Logo
DeutschClear Cookie - decide language by browser settings
Schneider, Uwe and Poole, Robert C. and Halestrap, Andrew P. and Grafe, Peter (1993): Lactate-proton co-transport and its contribution to interstitial acidification during hypoxia in isolated rat spinal roots. In: Neuroscience, Vol. 53, No. 4: pp. 1153-1162
[img]
Preview

PDF

1MB

Abstract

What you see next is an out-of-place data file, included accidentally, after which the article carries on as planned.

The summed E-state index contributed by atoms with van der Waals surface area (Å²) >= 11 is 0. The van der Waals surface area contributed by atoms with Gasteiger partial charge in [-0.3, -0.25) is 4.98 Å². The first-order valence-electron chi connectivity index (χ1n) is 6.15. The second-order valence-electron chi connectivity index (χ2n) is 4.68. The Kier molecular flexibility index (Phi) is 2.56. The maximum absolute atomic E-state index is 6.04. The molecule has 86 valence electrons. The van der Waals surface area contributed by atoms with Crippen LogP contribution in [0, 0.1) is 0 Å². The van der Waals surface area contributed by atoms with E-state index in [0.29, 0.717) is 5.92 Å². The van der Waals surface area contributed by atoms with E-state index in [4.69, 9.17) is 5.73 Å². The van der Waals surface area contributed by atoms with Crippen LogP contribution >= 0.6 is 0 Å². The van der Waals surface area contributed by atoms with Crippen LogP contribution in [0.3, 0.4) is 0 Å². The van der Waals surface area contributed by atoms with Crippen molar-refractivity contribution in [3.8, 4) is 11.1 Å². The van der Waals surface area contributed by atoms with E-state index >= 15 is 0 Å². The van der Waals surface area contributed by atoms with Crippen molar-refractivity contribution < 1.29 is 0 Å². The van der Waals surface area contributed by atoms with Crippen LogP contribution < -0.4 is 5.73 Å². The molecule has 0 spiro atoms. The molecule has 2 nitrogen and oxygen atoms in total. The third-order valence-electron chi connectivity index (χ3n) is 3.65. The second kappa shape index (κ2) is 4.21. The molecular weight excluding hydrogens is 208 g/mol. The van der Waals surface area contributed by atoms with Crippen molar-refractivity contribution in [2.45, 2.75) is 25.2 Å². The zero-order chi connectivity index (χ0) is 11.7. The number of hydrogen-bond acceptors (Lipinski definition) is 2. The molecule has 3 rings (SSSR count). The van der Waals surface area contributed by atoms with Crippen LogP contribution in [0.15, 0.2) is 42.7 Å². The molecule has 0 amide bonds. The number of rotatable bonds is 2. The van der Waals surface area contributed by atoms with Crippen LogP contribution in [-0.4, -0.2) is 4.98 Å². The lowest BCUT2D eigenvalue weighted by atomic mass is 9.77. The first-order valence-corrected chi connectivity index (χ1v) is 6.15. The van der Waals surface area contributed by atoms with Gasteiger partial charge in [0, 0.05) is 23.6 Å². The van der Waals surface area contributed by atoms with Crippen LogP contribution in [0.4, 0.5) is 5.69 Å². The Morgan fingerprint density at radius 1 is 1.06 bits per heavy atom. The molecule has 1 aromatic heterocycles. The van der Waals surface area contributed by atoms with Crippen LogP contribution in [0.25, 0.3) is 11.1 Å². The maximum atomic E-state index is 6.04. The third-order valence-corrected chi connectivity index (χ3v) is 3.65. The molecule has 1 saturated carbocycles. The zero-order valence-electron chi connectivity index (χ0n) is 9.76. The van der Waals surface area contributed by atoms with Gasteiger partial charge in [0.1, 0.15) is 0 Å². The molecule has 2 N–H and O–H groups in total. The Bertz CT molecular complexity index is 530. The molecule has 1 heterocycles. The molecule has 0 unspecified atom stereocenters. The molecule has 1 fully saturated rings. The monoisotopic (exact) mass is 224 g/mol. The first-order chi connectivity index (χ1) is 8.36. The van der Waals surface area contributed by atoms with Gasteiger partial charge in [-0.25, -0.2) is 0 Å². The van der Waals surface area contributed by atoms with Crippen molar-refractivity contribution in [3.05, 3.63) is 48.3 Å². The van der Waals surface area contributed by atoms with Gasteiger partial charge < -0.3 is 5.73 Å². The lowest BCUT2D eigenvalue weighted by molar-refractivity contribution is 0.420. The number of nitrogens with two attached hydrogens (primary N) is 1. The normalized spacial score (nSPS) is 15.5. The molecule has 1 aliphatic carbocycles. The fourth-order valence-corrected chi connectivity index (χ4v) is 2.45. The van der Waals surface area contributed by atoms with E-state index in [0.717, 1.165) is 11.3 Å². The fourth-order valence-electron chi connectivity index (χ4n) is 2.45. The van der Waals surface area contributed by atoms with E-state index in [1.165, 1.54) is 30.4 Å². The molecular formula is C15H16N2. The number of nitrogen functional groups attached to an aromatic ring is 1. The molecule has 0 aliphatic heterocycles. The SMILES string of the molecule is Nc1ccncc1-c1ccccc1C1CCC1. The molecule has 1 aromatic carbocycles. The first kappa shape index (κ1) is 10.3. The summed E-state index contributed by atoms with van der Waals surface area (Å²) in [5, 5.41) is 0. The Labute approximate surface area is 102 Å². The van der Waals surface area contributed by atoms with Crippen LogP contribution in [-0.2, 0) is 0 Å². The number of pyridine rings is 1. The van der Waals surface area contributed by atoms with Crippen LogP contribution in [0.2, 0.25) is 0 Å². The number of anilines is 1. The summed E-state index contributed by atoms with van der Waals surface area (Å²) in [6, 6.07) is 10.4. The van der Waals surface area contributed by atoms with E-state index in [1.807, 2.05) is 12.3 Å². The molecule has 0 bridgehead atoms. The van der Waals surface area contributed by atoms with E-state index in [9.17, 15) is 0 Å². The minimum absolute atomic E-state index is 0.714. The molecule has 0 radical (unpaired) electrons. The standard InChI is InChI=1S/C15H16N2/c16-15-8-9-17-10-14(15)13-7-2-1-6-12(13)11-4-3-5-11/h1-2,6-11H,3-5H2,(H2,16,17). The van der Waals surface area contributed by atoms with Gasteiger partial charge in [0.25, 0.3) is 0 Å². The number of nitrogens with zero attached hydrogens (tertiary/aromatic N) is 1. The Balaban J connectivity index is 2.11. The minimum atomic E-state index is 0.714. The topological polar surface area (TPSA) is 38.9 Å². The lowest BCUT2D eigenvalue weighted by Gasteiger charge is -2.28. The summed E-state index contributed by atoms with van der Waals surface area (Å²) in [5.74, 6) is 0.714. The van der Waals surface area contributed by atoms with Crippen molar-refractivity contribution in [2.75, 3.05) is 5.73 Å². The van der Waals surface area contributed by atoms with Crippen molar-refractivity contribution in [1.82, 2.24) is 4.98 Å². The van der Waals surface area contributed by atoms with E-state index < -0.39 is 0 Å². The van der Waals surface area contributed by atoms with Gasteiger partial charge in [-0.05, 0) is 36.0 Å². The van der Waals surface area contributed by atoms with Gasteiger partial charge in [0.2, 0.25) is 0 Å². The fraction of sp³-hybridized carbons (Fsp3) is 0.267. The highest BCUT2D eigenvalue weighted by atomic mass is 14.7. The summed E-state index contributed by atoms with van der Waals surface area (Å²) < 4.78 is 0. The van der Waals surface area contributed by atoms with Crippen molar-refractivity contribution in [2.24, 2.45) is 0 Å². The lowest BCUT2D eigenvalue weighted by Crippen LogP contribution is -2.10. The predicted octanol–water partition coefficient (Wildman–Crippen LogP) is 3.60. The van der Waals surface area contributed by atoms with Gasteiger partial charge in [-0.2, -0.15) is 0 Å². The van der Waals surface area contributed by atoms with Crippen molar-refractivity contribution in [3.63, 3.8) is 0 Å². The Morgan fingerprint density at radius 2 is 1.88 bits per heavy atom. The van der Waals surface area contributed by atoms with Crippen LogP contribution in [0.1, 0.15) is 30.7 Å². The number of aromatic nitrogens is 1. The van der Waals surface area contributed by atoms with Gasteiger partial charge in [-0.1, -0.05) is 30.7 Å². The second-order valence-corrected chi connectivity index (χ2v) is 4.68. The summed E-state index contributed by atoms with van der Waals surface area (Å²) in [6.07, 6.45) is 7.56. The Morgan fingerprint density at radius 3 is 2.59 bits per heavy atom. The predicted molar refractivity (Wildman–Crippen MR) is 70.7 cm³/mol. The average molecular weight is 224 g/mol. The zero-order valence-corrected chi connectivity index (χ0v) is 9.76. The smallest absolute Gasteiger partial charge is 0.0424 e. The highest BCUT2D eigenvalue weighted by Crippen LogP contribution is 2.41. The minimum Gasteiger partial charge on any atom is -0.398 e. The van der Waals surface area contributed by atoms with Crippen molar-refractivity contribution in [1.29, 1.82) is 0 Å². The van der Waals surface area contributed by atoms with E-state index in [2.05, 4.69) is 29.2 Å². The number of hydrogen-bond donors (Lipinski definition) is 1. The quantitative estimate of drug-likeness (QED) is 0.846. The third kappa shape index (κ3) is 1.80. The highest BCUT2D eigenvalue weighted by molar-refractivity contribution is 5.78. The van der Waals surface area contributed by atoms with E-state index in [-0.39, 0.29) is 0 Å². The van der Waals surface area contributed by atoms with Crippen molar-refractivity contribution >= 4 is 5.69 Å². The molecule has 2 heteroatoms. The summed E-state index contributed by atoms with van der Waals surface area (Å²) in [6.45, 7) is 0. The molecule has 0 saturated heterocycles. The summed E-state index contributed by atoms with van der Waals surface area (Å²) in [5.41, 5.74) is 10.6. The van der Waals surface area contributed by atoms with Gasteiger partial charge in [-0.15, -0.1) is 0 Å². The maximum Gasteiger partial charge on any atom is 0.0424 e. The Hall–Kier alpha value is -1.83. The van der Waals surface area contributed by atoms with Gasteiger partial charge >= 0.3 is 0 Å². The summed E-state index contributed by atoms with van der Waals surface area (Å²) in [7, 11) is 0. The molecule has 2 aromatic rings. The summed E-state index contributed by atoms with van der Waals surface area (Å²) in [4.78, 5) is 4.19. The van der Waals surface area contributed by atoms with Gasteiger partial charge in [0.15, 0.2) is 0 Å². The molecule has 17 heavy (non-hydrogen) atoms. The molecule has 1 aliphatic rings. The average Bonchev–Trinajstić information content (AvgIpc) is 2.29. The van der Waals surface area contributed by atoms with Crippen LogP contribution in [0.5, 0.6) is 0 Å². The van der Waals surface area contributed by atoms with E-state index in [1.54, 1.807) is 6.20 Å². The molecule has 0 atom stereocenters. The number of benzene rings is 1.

Exposure of nervous tissue to hypoxia results in interstitial acidification. There is evidence for concomitant decrease in extracellular pH to the increase in tissue lactate. In the present study, we used double-barrelled pH-sensitive microelectrodes to investigate the link between lactate transport and acid-base homeostasis in isolated rat spinal roots. Addition of different organic anions to the bathing solution at constant bath pH caused transient alkaline shifts in extracellular pH; withdrawal of these compounds resulted in transient acid shifts in extracellular pH. With high anion concentrations (30 mM), the largest changes in extracellular pH were observed with propionate >l-lactate ≈ pyruvate >62; 2-hydroxy-2-methylpropionate. Changes in extracellular pH induced by 10 mMl- andd-lactate were of similar size. Lactate transport inhibitors α-cyano-4-hydroxycinnamic acid and 4,4′-dibenzamidostilbene-2,2′-disulphonic acid significantly reducedl-lactate-induced extracellular pH shifts without affecting propionate-induced changes in extracellular pH. Hypoxia produced an extracellular acidification that was strongly reduced in the presence of α-cyano-4-hydroxycinnamic acid and 4,4′-dibenzamidostilbene-2,2′-disulphonic acid. In contrast, amiloride and 4,4′-di-isothiocyanostilbene-2,2′-disulphonate were without effect on hypoxia-induced acid shifts. The results indicate the presence of a lactate-proton co-transporter in rat peripheral nerves. This transport system and not Na+/H+ or C1−/HCO−3 exchange seems to be the dominant mechanism responsible for interstitial acidification during nerve hypoxia.